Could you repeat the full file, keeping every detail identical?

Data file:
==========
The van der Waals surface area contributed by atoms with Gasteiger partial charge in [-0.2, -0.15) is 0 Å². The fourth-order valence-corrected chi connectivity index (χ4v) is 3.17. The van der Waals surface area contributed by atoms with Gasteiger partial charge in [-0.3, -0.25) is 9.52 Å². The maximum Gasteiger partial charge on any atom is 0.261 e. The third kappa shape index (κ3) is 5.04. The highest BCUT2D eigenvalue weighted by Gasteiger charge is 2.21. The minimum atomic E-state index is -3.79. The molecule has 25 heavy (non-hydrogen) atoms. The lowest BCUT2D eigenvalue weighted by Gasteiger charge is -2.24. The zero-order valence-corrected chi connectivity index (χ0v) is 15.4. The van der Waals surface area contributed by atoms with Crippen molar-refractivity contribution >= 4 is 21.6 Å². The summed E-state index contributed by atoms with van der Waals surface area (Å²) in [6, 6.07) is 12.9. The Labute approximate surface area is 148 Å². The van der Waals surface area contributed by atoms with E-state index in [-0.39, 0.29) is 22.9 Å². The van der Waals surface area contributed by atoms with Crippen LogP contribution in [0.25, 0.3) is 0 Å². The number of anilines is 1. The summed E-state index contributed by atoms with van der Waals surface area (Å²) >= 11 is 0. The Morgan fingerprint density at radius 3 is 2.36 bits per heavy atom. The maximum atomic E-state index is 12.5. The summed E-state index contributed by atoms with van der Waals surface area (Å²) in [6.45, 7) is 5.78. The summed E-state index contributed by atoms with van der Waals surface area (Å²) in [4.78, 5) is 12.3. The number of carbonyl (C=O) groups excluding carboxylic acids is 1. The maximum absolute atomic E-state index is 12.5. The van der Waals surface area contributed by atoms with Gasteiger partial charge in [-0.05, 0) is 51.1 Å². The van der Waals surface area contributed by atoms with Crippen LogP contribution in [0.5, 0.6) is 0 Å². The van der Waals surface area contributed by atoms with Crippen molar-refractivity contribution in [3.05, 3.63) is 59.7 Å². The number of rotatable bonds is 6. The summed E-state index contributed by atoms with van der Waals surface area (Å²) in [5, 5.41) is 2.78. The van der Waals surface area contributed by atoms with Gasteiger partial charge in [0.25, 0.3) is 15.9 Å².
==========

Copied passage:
The van der Waals surface area contributed by atoms with Gasteiger partial charge in [-0.2, -0.15) is 0 Å². The fourth-order valence-corrected chi connectivity index (χ4v) is 3.17. The van der Waals surface area contributed by atoms with Gasteiger partial charge in [-0.3, -0.25) is 9.52 Å². The maximum Gasteiger partial charge on any atom is 0.261 e. The third kappa shape index (κ3) is 5.04. The highest BCUT2D eigenvalue weighted by Gasteiger charge is 2.21. The minimum atomic E-state index is -3.79. The molecule has 25 heavy (non-hydrogen) atoms. The lowest BCUT2D eigenvalue weighted by Gasteiger charge is -2.24. The zero-order valence-corrected chi connectivity index (χ0v) is 15.4. The van der Waals surface area contributed by atoms with Crippen molar-refractivity contribution >= 4 is 21.6 Å². The summed E-state index contributed by atoms with van der Waals surface area (Å²) in [6, 6.07) is 12.9. The Labute approximate surface area is 148 Å². The van der Waals surface area contributed by atoms with E-state index in [-0.39, 0.29) is 22.9 Å². The van der Waals surface area contributed by atoms with Crippen LogP contribution in [0.25, 0.3) is 0 Å². The number of anilines is 1. The summed E-state index contributed by atoms with van der Waals surface area (Å²) >= 11 is 0. The Morgan fingerprint density at radius 3 is 2.36 bits per heavy atom. The maximum atomic E-state index is 12.5. The summed E-state index contributed by atoms with van der Waals surface area (Å²) in [6.45, 7) is 5.78. The summed E-state index contributed by atoms with van der Waals surface area (Å²) in [4.78, 5) is 12.3. The number of carbonyl (C=O) groups excluding carboxylic acids is 1. The maximum absolute atomic E-state index is 12.5. The van der Waals surface area contributed by atoms with Gasteiger partial charge in [-0.05, 0) is 51.1 Å². The van der Waals surface area contributed by atoms with Crippen LogP contribution in [0.5, 0.6) is 0 Å². The van der Waals surface area contributed by atoms with Crippen molar-refractivity contribution in [3.05, 3.63) is 59.7 Å². The number of rotatable bonds is 6. The summed E-state index contributed by atoms with van der Waals surface area (Å²) in [5, 5.41) is 2.78. The van der Waals surface area contributed by atoms with Gasteiger partial charge in [0.25, 0.3) is 15.9 Å².